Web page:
Update on 2018 Change-Makers and Change-Maker Finalists
September 25th marked the Membership Kickoff for our 2019 Grant Pool. We convened at the Nora Library, where 40 members and guests had a chance to talk one-on-one with our 2018 Change-Makers and Change-Maker Finalists. We were inspired to learn that these agencies have already embarked on changing our community for the better.
Each agency then addressed us all — focusing on how their programs and our grants were helping the kids of our community. The Indianapolis Star helped us set this theme by their reporting on our Annual Awards Celebration, where the headline was “Indianapolis youth are the big winners in Impact 100 Change-Makers grant contest”.
First, we heard from our 3 Change-Maker Finalists:
- NeuroHope of Indiana has recently also been featured in an Indy Star article regarding the help it was providing to a high school student who had suffered a traumatic brain injury as the result of a car accident. Chris Leeuw, Founder and Executive Director, explained the history of the organization and the work that they do – providing long-term rehabilitation for individuals recovering from neurologic injury in Indiana. Our grant is one of many sources that NeuroHope uses to support the services it provides. Learn more at www.neurohopewellness.org.
- Earth Charter Indiana continues to educate kids in the ways that they engage in improving the environment, particularly in relation to climate change. Its program educates young people through a combination of STEM education and civil leadership training. Jim Poyser, Executive Director, gave an example of students who were working on zero-waste cafeterias. It was exciting to learn about young people taking a leadership role. Learn more at www.earthcharterindiana.org.
- Kennedy-King Memorial Initiative is continuing its efforts so that today’s youth are aware of the history of the civil rights movement, particularly the important events of April 4, 1968. Ashley Gurvitz, Board Member of the Kennedy-King Memorial Initiative, provided personal insights into the importance of providing education on the values of equity, justice, and non-violence. Our grant is being used as part of their educational efforts around the 50th anniversary of the death of Dr. Martin Luther King. Learn more at http://kennedykingindy.org.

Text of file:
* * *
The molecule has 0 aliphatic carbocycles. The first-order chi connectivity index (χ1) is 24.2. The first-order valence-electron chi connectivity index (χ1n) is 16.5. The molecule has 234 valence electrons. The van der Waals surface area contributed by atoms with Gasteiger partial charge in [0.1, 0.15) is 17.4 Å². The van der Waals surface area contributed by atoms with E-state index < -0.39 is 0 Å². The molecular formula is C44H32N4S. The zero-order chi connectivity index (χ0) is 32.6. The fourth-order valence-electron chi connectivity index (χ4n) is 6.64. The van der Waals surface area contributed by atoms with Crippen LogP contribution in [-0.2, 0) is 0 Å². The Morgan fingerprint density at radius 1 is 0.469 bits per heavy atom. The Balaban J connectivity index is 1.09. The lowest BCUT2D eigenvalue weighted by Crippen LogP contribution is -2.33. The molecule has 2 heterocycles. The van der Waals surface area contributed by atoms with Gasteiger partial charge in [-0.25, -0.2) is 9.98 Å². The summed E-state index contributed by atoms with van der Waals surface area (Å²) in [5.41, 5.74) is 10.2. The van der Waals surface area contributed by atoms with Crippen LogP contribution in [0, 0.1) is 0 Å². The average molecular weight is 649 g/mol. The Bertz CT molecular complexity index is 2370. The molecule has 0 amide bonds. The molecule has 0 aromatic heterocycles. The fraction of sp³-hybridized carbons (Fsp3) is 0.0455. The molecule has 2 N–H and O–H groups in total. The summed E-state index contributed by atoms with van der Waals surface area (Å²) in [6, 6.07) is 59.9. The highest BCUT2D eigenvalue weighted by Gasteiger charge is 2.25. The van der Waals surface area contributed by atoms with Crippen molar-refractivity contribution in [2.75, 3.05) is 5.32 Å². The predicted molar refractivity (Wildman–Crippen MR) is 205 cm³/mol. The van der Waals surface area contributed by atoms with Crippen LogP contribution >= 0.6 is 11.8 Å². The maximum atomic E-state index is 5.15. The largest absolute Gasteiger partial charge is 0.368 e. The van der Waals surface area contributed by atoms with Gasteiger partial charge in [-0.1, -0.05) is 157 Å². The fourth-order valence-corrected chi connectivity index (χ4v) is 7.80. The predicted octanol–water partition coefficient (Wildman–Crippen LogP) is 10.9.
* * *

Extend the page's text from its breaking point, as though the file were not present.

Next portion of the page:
Then our two 2018 Change-Makers updated us on their programs:
- Trinity Haven will be providing safe transitional housing for homeless LGBTQ youth ages 15-21. Leigh Ann Hirschman, Warden of Trinity Episcopal Church, gave us an example of the problems faced by many LGBTQ youth who are turned out by their families. There is not a single shelter for homeless LGBTQ youth in the state. Trinity Haven will provide that shelter and will provide a model that can be replicated throughout Indiana and even the country. Our grant will help with the renovating the space that has been secured for this purpose. Learn more at www.trinityhavenindy.org.
- Brookside Community Development Corporation has already begun implementation of its Education and Employment Academy by hiring a Program Director, using funds providing by Impact 100. According to Andrew Neal, Director, the Academy is offering afterschool programming for middle and high school students – focusing on character building, leadership development, mentoring, academic support, and post-secondary planning. Learn more at www.brooksideplay.org.
Karen Holly, Impact 100 VP and Membership Chair, closed out the evening by explaining how the Impact 100 grant process works. She emphasized that Impact 100 can only succeed if women come together and pool their resources to support excellent programs such as those we had heard about tonight. She provided membership materials for those wanted to support us in 2019, available on our website at https://impact100indy.org/join/.
Submitted by Terry A.M. Mumford, President, Impact 100 Greater Indianapolis